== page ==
Kyler Murray is one of the smallest quarterbacks to ever enter the NFL, and in order to succeed professionally, the No. 1 overall pick must prove that his diminutive stature won’t lead to durability or field vision issues.
But when it comes to pure skill, Murray is unique because it’s hard to identify a weakness in his game, according to Pro Football Focus.
The analytics site evaluated 25 quarterback prospects in their NFL draft guide preview, and with every other signal-caller found something that was not exceptional.
Dwayne Haskins, for instance, was below average in big-time throws and mobility compared the rest of the draft class. Daniel Jones was middling in deep passes and avoiding turnover-worthy plays. Drew Lock was above average in everything, but his intermediate passes, mobility and adjusted completion percentage were not elite.
When Pro Football Focus evaluated Murray, he scored at the top of the charts in all 10 of their categories: passing grade, rushing grade, short passes, intermediate passes, deep passes, against the blitz, against pressure, big-time throws, avoiding turnover-worthy plays and adjusted completion percentage.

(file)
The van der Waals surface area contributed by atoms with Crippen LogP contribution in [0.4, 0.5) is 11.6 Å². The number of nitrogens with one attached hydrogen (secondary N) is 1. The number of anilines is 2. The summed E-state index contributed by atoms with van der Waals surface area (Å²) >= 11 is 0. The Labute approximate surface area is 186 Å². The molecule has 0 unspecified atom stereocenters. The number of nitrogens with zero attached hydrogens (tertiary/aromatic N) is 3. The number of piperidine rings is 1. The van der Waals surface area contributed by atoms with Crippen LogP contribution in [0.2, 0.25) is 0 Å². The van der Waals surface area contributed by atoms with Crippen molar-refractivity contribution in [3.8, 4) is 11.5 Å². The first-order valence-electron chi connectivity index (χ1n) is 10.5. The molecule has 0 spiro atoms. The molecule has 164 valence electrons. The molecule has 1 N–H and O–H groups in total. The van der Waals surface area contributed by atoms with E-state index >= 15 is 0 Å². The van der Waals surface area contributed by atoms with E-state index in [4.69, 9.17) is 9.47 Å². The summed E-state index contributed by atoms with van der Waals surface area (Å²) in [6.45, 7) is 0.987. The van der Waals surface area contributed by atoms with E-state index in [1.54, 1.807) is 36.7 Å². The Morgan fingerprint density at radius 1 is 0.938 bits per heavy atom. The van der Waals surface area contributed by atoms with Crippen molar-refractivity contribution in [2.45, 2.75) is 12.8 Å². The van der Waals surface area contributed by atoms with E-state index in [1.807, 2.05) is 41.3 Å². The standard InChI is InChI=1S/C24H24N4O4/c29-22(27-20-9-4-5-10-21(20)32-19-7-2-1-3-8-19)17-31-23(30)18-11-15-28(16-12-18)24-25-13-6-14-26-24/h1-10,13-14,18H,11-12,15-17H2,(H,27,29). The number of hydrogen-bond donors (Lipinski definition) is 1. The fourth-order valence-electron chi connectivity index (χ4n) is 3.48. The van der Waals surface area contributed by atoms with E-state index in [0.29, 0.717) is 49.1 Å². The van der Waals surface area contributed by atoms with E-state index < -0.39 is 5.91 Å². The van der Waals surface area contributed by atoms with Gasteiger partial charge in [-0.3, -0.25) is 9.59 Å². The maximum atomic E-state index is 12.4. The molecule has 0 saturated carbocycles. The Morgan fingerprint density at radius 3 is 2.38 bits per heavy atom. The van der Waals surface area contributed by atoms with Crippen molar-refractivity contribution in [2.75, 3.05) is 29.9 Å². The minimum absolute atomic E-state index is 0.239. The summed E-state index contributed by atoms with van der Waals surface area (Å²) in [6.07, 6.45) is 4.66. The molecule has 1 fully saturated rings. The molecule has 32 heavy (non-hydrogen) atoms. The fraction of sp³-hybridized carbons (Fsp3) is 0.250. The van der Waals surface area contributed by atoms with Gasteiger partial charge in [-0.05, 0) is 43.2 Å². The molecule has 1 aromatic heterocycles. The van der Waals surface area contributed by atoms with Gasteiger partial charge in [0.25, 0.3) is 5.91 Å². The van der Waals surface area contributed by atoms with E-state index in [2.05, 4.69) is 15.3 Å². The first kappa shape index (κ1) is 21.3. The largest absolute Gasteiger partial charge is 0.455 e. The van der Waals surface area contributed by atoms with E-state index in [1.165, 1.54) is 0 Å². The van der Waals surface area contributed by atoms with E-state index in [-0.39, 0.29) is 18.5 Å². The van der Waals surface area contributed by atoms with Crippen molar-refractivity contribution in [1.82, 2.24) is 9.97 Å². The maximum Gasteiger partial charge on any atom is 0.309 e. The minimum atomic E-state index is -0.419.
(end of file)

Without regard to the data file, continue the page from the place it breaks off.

While it’s an exciting proposition, there are caveats to point out: Firstly, Murray only started for one season in college, so the sample size was limited. Secondly, it was an ideal situation in 2018, as Murray was surrounded by a talented supporting cast and played in a scheme well-tailored to his abilities at Oklahoma. Third and most importantly, players in the NFL are faster and the schemes more exotic, so some of those categories probably won’t glow as much with the Cardinals.
Even so, the combination of game-changing speed and special arm talent allows for an extremely high ceiling, and if Murray reaches it, the offense will be in great shape for years to come.
Images of the 11 players selected by the Cardinals in this year's draft